Puerto Rico: Trump denies the official toll of 3,000 deaths from Hurricane Maria

Puerto Rico: Trump denies the official toll of 3,000 deaths from Hurricane Maria

US President Donald Trump on Thursday denied the official toll of nearly 3,000 deaths in Puerto Rico, US territory, related to Hurricane Maria a year ago, saying the Democrats have inflated the figure to hurt him.

"3,000 people did not die in the two hurricanes that hit Puerto Rico when I left the island, AFTER the storm hit, they had between 6 and 18 dead," he tweeted. "With the passing of time, it has not increased much."

"I raise billions of dollars to help rebuild." "And, after a long time, they started reporting really high numbers, like 3.000.This is done by the Democrats so as to give a picture as bad as possible of me while I successfully raise billions of dollars to help rebuild Puerto Rico, "he continued in a second tweet. And to add: "If a person has died for some reason, say old age, it has been added to the list." Bad policy, I love Puerto Rico ".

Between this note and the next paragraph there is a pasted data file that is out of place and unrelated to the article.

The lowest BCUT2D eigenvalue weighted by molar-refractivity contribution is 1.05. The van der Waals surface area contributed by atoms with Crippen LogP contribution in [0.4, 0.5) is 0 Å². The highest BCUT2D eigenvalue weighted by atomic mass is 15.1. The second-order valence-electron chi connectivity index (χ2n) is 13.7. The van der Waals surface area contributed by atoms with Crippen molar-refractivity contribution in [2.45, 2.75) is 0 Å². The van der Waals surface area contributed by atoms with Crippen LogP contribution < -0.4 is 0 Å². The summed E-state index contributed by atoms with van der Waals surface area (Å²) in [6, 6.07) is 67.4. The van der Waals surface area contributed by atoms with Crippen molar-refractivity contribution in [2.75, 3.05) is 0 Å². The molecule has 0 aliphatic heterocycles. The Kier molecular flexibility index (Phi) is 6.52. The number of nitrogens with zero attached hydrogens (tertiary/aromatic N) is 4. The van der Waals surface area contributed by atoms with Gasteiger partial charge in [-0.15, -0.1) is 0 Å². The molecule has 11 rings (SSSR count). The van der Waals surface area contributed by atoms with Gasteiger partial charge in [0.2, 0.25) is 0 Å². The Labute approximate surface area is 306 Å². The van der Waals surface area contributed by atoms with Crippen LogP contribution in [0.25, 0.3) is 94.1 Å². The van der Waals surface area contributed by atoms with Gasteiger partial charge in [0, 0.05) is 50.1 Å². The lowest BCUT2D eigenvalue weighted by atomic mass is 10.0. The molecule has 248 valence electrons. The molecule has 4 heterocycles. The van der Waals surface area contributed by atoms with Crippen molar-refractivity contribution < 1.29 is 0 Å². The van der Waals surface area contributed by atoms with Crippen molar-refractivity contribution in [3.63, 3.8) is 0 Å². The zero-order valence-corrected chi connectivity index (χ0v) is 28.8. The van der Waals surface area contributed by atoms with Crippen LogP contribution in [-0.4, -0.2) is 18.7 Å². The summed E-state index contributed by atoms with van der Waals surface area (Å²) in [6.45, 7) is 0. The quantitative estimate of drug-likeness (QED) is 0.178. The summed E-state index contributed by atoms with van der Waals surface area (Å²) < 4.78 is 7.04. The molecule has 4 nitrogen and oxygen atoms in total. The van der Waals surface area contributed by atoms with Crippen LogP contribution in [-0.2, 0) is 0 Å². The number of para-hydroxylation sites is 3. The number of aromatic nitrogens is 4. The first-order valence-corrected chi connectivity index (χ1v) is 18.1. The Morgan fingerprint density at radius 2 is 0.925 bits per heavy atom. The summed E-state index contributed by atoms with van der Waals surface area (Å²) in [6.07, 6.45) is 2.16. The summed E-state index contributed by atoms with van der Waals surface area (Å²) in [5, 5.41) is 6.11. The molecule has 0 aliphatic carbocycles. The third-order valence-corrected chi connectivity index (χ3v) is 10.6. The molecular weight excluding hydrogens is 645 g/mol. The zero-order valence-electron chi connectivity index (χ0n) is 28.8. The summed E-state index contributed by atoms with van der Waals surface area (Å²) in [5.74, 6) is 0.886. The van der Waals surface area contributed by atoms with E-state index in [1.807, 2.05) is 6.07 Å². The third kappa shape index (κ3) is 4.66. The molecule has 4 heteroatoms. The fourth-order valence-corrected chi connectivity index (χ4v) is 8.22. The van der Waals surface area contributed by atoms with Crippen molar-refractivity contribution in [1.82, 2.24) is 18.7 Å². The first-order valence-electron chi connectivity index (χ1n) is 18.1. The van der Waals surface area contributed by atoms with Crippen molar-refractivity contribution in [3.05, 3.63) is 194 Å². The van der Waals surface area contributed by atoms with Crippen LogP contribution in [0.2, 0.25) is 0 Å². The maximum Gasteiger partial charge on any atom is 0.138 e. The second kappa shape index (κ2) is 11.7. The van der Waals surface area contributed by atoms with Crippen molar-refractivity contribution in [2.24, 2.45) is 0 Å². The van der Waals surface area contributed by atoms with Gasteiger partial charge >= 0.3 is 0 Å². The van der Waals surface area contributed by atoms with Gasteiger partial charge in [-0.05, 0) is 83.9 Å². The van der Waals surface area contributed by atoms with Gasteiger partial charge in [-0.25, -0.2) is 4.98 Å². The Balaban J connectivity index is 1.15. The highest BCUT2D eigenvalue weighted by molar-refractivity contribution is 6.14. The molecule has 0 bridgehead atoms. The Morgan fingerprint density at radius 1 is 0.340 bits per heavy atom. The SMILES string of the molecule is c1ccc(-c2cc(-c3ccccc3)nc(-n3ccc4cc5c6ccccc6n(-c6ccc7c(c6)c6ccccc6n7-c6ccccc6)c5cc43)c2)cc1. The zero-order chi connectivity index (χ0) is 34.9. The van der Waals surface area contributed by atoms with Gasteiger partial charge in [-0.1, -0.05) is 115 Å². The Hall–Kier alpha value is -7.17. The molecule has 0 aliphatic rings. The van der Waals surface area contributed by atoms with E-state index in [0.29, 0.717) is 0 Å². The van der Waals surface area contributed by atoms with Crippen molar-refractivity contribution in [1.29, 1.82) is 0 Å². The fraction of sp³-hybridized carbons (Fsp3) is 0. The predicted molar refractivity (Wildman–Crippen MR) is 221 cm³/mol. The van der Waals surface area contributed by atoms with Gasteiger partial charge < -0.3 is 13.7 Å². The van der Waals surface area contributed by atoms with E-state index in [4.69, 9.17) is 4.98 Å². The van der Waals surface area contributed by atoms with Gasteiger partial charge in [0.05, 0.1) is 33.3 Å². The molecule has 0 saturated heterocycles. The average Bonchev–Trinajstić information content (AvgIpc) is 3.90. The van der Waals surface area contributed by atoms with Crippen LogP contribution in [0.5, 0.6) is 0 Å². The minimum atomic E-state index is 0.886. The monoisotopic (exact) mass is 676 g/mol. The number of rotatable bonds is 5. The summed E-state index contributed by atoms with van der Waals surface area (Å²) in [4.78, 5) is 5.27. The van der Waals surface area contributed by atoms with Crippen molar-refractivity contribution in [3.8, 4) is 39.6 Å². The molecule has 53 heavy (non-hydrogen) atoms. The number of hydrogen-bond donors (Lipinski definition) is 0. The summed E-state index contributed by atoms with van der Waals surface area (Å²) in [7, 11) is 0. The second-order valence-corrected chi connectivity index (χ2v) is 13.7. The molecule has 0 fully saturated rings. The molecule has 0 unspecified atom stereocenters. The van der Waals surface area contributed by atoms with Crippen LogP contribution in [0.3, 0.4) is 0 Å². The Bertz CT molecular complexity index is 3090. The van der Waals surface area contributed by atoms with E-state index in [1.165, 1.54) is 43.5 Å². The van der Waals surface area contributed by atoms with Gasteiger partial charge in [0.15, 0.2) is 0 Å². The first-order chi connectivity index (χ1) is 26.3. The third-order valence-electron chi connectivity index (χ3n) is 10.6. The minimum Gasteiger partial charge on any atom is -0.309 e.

At the end of August, Ricardo Rossello, the governor of the island, said he had "given instructions to update the official balance sheet to 2,975 deaths" after receiving a report he had himself commissioned from researchers at the university. George Washington to reach a realistic assessment, in the face of the controversy over the number of victims. "Any future discussion should be based on this report," he said.

The official record was previously 64 dead. But the researchers estimated that the mortality had increased on the island by 22% from September 2017 to February 2018, compared to the same period of the previous year.

4,600 deaths in three months according to an independent study in May. After this announcement by Ricardo Rossello, a member of the "New Progressive Party", Donald Trump was proud of the reaction of the authorities after this natural disaster. The operations following the hurricane were "an incredible and unknown success," the president said.

Another independent study of Harvard researchers, not commissioned by the Puerto Rican government and published in May, had concluded about 4,600 deaths in three months, according to a similar method.

Maria, who hit Puerto Rico on September 20, 2017, left stigmas on the island for months, cutting off water, electricity, telephone and roads, isolating many villages.

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